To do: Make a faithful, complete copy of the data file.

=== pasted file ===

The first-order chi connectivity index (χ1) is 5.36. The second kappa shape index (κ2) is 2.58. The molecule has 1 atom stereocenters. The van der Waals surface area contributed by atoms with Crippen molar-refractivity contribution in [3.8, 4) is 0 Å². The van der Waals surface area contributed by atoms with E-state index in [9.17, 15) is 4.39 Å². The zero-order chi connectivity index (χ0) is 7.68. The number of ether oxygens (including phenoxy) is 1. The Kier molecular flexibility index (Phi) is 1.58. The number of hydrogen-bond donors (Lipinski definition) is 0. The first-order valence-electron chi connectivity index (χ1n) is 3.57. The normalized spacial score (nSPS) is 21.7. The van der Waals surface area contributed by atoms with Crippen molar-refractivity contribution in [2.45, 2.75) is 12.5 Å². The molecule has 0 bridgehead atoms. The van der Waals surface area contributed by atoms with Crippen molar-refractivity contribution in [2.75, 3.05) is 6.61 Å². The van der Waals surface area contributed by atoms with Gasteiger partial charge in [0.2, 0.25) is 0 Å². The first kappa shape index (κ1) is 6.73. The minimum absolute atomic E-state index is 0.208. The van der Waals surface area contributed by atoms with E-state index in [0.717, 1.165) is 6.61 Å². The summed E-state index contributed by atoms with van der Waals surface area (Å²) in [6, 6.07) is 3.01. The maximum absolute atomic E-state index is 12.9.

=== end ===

The first-order chi connectivity index (χ1) is 5.36. The second kappa shape index (κ2) is 2.58. The molecule has 1 atom stereocenters. The van der Waals surface area contributed by atoms with Crippen molar-refractivity contribution in [3.8, 4) is 0 Å². The van der Waals surface area contributed by atoms with E-state index in [9.17, 15) is 4.39 Å². The zero-order chi connectivity index (χ0) is 7.68. The number of ether oxygens (including phenoxy) is 1. The Kier molecular flexibility index (Phi) is 1.58. The number of hydrogen-bond donors (Lipinski definition) is 0. The first-order valence-electron chi connectivity index (χ1n) is 3.57. The normalized spacial score (nSPS) is 21.7. The van der Waals surface area contributed by atoms with Crippen molar-refractivity contribution in [2.45, 2.75) is 12.5 Å². The molecule has 0 bridgehead atoms. The van der Waals surface area contributed by atoms with Crippen molar-refractivity contribution in [2.75, 3.05) is 6.61 Å². The van der Waals surface area contributed by atoms with Gasteiger partial charge in [0.2, 0.25) is 0 Å². The first kappa shape index (κ1) is 6.73. The minimum absolute atomic E-state index is 0.208. The van der Waals surface area contributed by atoms with E-state index in [0.717, 1.165) is 6.61 Å². The summed E-state index contributed by atoms with van der Waals surface area (Å²) in [6, 6.07) is 3.01. The maximum absolute atomic E-state index is 12.9.